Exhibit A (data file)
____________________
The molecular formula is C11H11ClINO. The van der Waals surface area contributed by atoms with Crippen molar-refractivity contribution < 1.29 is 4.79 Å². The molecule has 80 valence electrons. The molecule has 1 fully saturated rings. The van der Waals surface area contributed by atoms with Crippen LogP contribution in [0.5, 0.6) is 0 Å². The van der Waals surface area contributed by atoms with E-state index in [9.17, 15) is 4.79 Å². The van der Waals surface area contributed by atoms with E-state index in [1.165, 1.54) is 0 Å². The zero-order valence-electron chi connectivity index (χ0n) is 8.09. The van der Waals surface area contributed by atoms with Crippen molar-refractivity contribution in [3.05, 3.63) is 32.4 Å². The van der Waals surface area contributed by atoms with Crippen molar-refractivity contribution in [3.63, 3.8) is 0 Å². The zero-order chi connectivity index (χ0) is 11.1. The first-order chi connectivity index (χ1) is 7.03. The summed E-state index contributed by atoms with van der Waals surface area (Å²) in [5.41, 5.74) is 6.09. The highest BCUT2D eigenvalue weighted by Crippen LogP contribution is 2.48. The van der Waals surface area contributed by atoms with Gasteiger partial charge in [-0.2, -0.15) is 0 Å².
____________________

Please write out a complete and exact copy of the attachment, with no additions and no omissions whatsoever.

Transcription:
The molecular formula is C11H11ClINO. The van der Waals surface area contributed by atoms with Crippen molar-refractivity contribution < 1.29 is 4.79 Å². The molecule has 80 valence electrons. The molecule has 1 fully saturated rings. The van der Waals surface area contributed by atoms with Crippen LogP contribution in [0.5, 0.6) is 0 Å². The van der Waals surface area contributed by atoms with E-state index in [9.17, 15) is 4.79 Å². The van der Waals surface area contributed by atoms with E-state index in [1.165, 1.54) is 0 Å². The zero-order valence-electron chi connectivity index (χ0n) is 8.09. The van der Waals surface area contributed by atoms with Crippen molar-refractivity contribution in [3.05, 3.63) is 32.4 Å². The van der Waals surface area contributed by atoms with Crippen molar-refractivity contribution in [3.63, 3.8) is 0 Å². The zero-order chi connectivity index (χ0) is 11.1. The first-order chi connectivity index (χ1) is 7.03. The summed E-state index contributed by atoms with van der Waals surface area (Å²) in [5.41, 5.74) is 6.09. The highest BCUT2D eigenvalue weighted by Crippen LogP contribution is 2.48. The van der Waals surface area contributed by atoms with Gasteiger partial charge in [-0.2, -0.15) is 0 Å².